Untangling the "Catfish" hoax rumors

As the sleeper documentary grows in popularity, so do rumors of its deception. What's the real story here?

By Andrew O'Hehir

Executive Editor

Published October 14, 2010 11:01AM (EDT)

A still from "Catfish"
A still from "Catfish"

If you've already seen the documentary "Catfish," or encountered any of the fervid media coverage surrounding the film, then you already know how difficult it is to write about it without giving away its so-called secrets. I'm not even going to try. "Catfish," which follows a young, media-savvy New Yorker's Internet romance with a far-away girl through a series of increasingly startling revelations, has been playing around the country for several weeks now. As I see it, the story has become primarily about how people react to the movie's twists and turns, and what that may or may not tell us about honesty and veracity in the new-media age.

So if you haven't caught "Catfish" yet or haven't heard much about it and would like to preserve that innocence, I suggest you go elsewhere. I was in Toronto when the film opened and didn't review it for release, but no critic faced the "Catfish" challenge more imaginatively than Dana Stevens of Slate, whose review features embedded hyperlink revelations you can either read or ignore. Basically, Dana shifted the spoiler onus to the readers, which is pure genius -- but did even one person read her review while avoiding a peek at the pop-ups?

Directors Henry Joost and Ariel Schulman have said that certain expository scenes and screen captures in "Catfish" were re-created after the fact, because the decision to make a film about Ariel's brother Nev Schulman's troubled Facebook love affair came relatively late in the story. That awkwardness may explain, in part, the alarm bells some viewers keep hearing in the movie, despite the filmmakers' insistence that the story itself is entirely true. At this point, Joost and the Schulmans have been accused of punking the audience in any number of ways: Maybe the whole thing is fictional, maybe they have exaggerated and distorted real events, maybe they took a germ of truth and used it to set a cruel, reality-TV-style trap for their star antagonist. (I haven't heard that they're actually Muslims from Kenya implicated in 9/11, but no doubt that's out there.)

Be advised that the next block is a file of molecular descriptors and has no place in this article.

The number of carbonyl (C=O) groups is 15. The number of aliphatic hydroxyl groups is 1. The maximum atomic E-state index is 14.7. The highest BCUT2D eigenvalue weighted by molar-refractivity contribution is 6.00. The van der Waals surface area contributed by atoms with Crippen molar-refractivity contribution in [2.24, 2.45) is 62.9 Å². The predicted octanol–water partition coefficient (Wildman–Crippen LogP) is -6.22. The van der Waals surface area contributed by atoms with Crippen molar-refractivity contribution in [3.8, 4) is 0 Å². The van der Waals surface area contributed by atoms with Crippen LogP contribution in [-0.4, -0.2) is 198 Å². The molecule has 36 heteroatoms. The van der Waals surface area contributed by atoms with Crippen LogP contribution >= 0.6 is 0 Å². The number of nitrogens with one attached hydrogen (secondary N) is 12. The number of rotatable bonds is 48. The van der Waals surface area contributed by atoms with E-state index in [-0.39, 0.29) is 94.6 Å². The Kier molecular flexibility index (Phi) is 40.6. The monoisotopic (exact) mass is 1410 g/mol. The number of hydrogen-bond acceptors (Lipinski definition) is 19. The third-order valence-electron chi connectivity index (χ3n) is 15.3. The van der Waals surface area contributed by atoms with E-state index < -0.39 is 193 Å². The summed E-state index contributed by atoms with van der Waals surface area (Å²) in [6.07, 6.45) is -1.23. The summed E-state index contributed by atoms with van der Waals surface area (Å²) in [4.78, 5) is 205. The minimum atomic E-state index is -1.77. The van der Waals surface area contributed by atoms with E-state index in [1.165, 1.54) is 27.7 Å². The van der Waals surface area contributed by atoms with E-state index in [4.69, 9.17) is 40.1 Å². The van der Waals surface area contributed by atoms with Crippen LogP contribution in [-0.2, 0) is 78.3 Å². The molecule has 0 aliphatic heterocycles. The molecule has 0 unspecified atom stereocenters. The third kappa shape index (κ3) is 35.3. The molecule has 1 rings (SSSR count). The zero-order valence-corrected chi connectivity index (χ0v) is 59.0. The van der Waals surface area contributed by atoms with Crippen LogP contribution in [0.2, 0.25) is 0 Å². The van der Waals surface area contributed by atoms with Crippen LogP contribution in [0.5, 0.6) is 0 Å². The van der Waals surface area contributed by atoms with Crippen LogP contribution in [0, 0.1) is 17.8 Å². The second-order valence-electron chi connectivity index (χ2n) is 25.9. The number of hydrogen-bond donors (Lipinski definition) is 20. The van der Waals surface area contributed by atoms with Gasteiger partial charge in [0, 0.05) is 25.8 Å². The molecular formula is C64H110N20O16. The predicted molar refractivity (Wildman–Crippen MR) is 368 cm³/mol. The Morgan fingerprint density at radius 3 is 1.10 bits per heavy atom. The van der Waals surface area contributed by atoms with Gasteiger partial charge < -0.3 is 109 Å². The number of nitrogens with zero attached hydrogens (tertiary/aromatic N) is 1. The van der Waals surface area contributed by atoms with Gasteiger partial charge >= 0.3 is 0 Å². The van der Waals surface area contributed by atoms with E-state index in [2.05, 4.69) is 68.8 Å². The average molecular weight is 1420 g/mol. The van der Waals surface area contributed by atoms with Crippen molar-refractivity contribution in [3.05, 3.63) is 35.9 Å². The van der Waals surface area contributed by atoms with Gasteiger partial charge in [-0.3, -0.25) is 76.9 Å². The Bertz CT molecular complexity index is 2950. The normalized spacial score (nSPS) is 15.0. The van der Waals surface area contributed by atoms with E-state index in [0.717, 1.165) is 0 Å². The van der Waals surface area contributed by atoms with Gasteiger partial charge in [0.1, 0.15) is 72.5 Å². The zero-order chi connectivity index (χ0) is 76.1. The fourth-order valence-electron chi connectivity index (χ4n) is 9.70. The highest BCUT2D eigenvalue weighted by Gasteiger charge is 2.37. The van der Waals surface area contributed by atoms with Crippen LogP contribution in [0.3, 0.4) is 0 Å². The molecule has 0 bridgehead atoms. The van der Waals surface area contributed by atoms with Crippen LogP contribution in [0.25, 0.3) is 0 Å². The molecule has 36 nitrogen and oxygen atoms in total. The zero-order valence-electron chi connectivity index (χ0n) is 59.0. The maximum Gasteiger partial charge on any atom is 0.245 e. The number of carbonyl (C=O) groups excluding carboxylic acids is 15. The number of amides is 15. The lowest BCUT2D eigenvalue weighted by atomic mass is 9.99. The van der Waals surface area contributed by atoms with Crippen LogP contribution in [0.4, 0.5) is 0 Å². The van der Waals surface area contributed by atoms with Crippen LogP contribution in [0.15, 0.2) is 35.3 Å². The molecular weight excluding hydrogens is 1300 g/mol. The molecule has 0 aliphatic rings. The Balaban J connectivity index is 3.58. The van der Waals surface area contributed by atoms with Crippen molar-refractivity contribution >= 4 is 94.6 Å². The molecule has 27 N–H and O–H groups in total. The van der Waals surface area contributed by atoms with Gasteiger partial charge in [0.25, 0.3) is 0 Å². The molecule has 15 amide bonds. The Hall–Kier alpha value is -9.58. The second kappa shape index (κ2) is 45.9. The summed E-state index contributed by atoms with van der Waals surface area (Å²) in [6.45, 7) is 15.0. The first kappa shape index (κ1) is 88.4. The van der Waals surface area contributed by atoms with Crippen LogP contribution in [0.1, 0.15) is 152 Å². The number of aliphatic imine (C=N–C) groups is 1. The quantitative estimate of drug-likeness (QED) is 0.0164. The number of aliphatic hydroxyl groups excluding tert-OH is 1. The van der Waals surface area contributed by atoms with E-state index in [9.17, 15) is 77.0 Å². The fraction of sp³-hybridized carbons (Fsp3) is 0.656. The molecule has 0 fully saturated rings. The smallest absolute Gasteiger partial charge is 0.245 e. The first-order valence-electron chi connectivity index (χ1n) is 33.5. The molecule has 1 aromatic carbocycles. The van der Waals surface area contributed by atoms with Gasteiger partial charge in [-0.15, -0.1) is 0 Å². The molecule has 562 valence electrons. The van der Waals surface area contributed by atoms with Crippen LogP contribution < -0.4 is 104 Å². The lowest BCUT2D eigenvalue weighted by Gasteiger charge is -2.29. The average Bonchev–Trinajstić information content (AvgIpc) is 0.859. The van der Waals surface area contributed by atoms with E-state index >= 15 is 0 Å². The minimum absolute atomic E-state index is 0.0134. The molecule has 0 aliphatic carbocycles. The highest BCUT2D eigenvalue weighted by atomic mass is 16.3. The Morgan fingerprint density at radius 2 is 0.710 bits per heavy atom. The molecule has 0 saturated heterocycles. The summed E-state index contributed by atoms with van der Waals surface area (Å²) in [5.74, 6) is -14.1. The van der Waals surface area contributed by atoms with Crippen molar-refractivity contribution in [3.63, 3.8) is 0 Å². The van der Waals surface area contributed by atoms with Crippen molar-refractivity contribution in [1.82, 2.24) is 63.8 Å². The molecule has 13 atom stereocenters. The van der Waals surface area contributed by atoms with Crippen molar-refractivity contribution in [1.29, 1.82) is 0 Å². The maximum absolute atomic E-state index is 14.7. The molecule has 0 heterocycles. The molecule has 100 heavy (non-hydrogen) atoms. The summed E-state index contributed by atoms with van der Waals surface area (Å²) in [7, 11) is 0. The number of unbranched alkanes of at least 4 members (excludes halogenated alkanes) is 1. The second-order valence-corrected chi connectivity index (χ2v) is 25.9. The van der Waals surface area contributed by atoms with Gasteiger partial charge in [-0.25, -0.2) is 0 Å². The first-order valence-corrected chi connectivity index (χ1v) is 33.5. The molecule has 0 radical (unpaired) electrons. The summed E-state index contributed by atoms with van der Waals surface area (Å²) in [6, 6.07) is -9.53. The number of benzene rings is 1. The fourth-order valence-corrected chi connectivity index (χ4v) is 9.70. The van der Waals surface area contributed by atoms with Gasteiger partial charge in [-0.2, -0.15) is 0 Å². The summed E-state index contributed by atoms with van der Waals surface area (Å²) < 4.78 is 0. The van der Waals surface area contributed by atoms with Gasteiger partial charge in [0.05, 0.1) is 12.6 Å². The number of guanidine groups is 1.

The three young men who made this slippery, inexpert and totally addictive movie have also been accused of being "supremely douchey," which is not a charge that can be objectively rebutted. Thing is, the others aren't either. I am not remotely arguing that there is no such thing as truth -- as filmmaker Errol Morris has said, people who believe that should go to prison for a crime they did not commit. But when you tell a story that's about false identity and self-delusion and the shape-shifting magic of the modern media -- a story that strongly evokes both real-life hoaxes and works of fiction -- and you do not command the boundaries of your story with confidence, you can't be shocked when people think you're bullshitting.

It's easy, in hindsight, to say that when Nev Schulman got a painting in the mail that was based on a newspaper photograph he'd taken -- a painting supposedly made by an 8-year-old girl in rural Michigan -- he could and should have known better. (This is almost your last chance to bail out without learning too much!) Still, the picture is impressive and flattering no matter who painted it, and there seems little risk in exchanging a few e-mails with Abby, the prodigal 8-year-old, who is Internet-chaperoned by her friendly and attractive mom, Angela. As we see in the film, Angela's older daughter, Megan, then joins the mix, and she turns out to be a lonely, gorgeous 19-year-old with musical and artistic ambitions, who is endlessly impressed by this handsome and successful stranger from the big city.

Anyone and everyone who sees "Catfish" will strongly suspect from the outset that all is not exactly what it seems to be with Abby and Angela and Megan, and that was true from the film's first screenings at Sundance. (I was present for the now-legendary Q&A in which an audience member facetiously congratulated Joost and Schulman for making a "faux-documentary." They seemed genuinely taken aback.) If anything, the early part of the film is about Nev's willing and even willful desire to be deceived, or at least to play along with the pulchritudinous possibilities. "I was really bored. My life was in limbo. I was unbelievably self-convincing," Nev told New York magazine.